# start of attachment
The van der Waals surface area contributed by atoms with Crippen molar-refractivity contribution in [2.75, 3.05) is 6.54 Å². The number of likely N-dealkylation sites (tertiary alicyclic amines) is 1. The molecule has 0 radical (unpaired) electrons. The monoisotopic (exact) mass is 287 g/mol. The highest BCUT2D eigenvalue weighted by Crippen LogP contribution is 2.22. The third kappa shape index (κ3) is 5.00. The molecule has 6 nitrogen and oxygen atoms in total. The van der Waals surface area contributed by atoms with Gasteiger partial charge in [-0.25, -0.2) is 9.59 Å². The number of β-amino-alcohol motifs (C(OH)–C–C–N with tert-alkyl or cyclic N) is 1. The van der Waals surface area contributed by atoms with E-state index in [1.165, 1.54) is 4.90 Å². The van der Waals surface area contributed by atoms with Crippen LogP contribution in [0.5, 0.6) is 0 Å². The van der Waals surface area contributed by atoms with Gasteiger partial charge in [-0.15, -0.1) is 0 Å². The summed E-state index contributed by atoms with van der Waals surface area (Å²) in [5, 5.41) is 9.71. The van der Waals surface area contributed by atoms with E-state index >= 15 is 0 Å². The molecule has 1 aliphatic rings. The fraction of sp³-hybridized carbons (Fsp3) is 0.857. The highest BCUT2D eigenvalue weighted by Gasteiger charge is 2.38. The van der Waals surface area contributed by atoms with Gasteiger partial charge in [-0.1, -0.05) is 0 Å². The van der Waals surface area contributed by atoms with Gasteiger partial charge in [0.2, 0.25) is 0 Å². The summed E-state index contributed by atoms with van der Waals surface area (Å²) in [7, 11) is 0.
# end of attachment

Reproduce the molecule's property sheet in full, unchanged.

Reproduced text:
The van der Waals surface area contributed by atoms with Crippen molar-refractivity contribution in [2.75, 3.05) is 6.54 Å². The number of likely N-dealkylation sites (tertiary alicyclic amines) is 1. The molecule has 0 radical (unpaired) electrons. The monoisotopic (exact) mass is 287 g/mol. The highest BCUT2D eigenvalue weighted by Crippen LogP contribution is 2.22. The third kappa shape index (κ3) is 5.00. The molecule has 6 nitrogen and oxygen atoms in total. The van der Waals surface area contributed by atoms with Gasteiger partial charge in [-0.25, -0.2) is 9.59 Å². The number of β-amino-alcohol motifs (C(OH)–C–C–N with tert-alkyl or cyclic N) is 1. The van der Waals surface area contributed by atoms with E-state index in [1.165, 1.54) is 4.90 Å². The van der Waals surface area contributed by atoms with Crippen LogP contribution in [0.5, 0.6) is 0 Å². The van der Waals surface area contributed by atoms with Gasteiger partial charge in [-0.15, -0.1) is 0 Å². The summed E-state index contributed by atoms with van der Waals surface area (Å²) in [5, 5.41) is 9.71. The van der Waals surface area contributed by atoms with E-state index >= 15 is 0 Å². The molecule has 1 aliphatic rings. The fraction of sp³-hybridized carbons (Fsp3) is 0.857. The highest BCUT2D eigenvalue weighted by Gasteiger charge is 2.38. The van der Waals surface area contributed by atoms with Gasteiger partial charge in [-0.1, -0.05) is 0 Å². The van der Waals surface area contributed by atoms with Gasteiger partial charge in [0.2, 0.25) is 0 Å². The summed E-state index contributed by atoms with van der Waals surface area (Å²) in [7, 11) is 0.